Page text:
James S. Heller, Paul Hellyer, & Benjamin Keele, The Librarian’s Copyright Companion, 2nd Edition (Buffalo, NY: William S. Hein & Co., Inc., 2012), 324 pp., incl. appendices and index. Paperback, $49.00, ISBN: 978-0-8377-3872-7.
This book, an update of 2004’s first edition, was authored by three academic law librarians, all of whom hold both law and library degrees. Each of the eight chapters from the first edition has been updated, and a ninth chapter on the library as publisher has been added. There are also sixteen appendices that range from suggested online copyright resources to model policies to selected provisions from Title 17 of the USC. If your library staff has any interest in creating or updating policies related to copyright, the convenience of the appendices alone is probably enough to justify purchasing this title, since it contains many of the resources that a well-informed librarian would want to consider in creating institutional copyright norms.
Law firm librarians may find this title especially appealing. The authors explicitly address issues from the perspectives of not only government or academic libraries, which are favored by the principles of fair use, but also private libraries, where the boundaries of copyright can be more restrictive. This book provides commentary on specific hypothetical situations that librarians in many kinds of libraries might face – a refreshing approach, as library-centric copyright scholarship tends to focus on academic and public libraries.
Although The Librarian’s Copyright Companion is organized in a way that makes it easy to look up specific topics in copyright, it reads more as a treatise than as a reference resource; ideas introduced in one section are referred to in later ones, making it difficult to take a section out of context for quick answers to specific questions. However, as an introduction to copyright for librarians or as a refresher for those who aren’t up to date on recent developments, it works very nicely. Some particularly helpful organizational choices are the inclusion of “The Bottom Line,” a concluding note at the end of some sections that summarizes more complex legal issues; Question and Answer sections on topics of frequent interest; and Comments on examples, offering suggestions and opinions when black letter law is not available.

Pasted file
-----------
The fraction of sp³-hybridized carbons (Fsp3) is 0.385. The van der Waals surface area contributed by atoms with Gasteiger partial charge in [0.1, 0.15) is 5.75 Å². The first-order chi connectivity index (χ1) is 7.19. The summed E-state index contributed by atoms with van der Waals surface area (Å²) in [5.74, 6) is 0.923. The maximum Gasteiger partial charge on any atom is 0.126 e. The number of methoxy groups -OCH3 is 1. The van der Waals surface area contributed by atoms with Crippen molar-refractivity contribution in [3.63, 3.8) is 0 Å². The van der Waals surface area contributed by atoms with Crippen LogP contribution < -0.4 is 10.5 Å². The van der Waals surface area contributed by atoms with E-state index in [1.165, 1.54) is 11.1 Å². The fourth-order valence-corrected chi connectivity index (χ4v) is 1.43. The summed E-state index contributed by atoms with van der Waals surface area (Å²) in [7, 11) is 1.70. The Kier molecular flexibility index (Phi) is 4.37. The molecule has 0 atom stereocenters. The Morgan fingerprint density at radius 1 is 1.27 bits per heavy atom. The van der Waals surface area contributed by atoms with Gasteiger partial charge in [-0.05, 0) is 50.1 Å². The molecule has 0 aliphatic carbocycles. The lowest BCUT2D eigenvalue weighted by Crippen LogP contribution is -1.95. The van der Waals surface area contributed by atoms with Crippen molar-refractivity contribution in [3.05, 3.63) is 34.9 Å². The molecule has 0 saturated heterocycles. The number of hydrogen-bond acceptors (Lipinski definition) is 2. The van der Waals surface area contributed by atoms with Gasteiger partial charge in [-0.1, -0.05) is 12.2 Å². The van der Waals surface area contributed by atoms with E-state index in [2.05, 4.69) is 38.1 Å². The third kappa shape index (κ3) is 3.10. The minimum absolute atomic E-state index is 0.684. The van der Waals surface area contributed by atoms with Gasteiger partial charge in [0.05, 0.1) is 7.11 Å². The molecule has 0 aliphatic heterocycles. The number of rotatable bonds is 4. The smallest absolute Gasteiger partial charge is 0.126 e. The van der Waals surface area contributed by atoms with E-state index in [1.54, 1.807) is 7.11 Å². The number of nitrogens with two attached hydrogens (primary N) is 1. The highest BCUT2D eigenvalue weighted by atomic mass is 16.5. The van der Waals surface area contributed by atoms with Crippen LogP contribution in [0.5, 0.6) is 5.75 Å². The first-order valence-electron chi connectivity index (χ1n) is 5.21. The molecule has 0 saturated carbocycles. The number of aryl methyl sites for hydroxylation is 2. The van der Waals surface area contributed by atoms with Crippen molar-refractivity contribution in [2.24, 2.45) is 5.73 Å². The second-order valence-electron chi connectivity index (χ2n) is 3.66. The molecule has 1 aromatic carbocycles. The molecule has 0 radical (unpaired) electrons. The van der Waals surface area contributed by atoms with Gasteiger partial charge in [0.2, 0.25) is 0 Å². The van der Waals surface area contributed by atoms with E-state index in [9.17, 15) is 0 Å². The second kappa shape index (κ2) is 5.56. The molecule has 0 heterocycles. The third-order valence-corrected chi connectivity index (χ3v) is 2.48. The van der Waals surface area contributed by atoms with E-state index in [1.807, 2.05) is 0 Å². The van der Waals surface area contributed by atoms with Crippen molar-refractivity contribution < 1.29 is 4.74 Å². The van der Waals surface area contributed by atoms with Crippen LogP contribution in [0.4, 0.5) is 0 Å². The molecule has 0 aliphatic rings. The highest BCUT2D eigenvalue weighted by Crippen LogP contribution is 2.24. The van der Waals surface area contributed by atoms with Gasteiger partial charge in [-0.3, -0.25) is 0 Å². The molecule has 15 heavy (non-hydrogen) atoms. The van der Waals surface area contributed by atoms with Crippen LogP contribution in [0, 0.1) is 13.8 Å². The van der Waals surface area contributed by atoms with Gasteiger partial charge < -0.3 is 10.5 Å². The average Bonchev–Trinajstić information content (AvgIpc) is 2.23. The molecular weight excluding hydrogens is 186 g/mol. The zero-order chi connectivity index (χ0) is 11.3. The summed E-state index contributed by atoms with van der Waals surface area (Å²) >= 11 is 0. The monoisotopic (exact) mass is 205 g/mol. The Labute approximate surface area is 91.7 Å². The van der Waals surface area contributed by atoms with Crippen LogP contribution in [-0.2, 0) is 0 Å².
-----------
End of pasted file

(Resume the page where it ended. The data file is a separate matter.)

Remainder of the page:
The tone is conversational, with occasional quippy comments and creative examples that generally make the book more engaging (although this reviewer will admit to being a little distracted by the apparent classification of Rhett Butler as a “northern gunrunner”). The text (minus appendices) is a quick but comprehensive overview at 185 pages—a very readable length as it allows enough depth to explore certain topics in sufficient detail while not bogging the reader down with tangential issues. Overall, this title provides helpful information for both copyright novices and those more seasoned in the subject, and while applicable to libraries in general, it is especially relevant to law libraries of all kinds. Recommended.
Andrea Alexander is a reference librarian and assistant professor at Ohio Northern University Pettit College of Law's Taggart Law Library.
 Pg. 5. Actually, Rhett Butler was from Charleston and brought many supplies besides guns across the blockades. Therefore, classifying him as “northern” is incorrect, and “gunrunner” is unnecessarily narrow. This reviewer is vaguely embarrassed to have read Gone With the Wind so many times as a child that she knew these specific details off the top of her head.